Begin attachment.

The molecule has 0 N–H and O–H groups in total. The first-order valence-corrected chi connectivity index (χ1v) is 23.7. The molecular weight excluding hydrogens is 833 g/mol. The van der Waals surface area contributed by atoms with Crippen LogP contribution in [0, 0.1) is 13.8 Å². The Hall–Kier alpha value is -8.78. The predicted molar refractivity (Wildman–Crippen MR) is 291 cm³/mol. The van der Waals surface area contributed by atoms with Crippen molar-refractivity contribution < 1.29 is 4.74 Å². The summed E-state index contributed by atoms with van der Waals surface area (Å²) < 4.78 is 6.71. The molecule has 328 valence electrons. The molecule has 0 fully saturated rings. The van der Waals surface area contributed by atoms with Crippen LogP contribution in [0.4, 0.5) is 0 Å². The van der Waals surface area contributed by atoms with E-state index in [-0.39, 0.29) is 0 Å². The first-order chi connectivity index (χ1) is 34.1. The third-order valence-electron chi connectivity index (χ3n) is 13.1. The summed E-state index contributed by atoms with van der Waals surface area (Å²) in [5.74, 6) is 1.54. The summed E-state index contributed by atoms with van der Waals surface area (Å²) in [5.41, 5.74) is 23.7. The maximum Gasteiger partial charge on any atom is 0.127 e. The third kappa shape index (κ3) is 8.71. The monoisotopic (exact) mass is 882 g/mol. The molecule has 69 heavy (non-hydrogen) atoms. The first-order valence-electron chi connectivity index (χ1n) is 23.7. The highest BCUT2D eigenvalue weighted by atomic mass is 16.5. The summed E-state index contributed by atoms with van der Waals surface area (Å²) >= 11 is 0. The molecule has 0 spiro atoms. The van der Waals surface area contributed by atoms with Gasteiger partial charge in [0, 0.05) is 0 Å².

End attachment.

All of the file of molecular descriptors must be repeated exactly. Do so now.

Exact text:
The molecule has 0 N–H and O–H groups in total. The first-order valence-corrected chi connectivity index (χ1v) is 23.7. The molecular weight excluding hydrogens is 833 g/mol. The van der Waals surface area contributed by atoms with Crippen LogP contribution in [0, 0.1) is 13.8 Å². The Hall–Kier alpha value is -8.78. The predicted molar refractivity (Wildman–Crippen MR) is 291 cm³/mol. The van der Waals surface area contributed by atoms with Crippen molar-refractivity contribution < 1.29 is 4.74 Å². The summed E-state index contributed by atoms with van der Waals surface area (Å²) < 4.78 is 6.71. The molecule has 328 valence electrons. The molecule has 0 fully saturated rings. The van der Waals surface area contributed by atoms with Crippen LogP contribution in [0.4, 0.5) is 0 Å². The van der Waals surface area contributed by atoms with E-state index in [-0.39, 0.29) is 0 Å². The first-order chi connectivity index (χ1) is 34.1. The third-order valence-electron chi connectivity index (χ3n) is 13.1. The summed E-state index contributed by atoms with van der Waals surface area (Å²) in [5.74, 6) is 1.54. The summed E-state index contributed by atoms with van der Waals surface area (Å²) in [5.41, 5.74) is 23.7. The maximum Gasteiger partial charge on any atom is 0.127 e. The third kappa shape index (κ3) is 8.71. The monoisotopic (exact) mass is 882 g/mol. The molecule has 69 heavy (non-hydrogen) atoms. The first-order valence-electron chi connectivity index (χ1n) is 23.7. The highest BCUT2D eigenvalue weighted by atomic mass is 16.5. The summed E-state index contributed by atoms with van der Waals surface area (Å²) >= 11 is 0. The molecule has 0 spiro atoms. The van der Waals surface area contributed by atoms with Gasteiger partial charge in [0, 0.05) is 0 Å².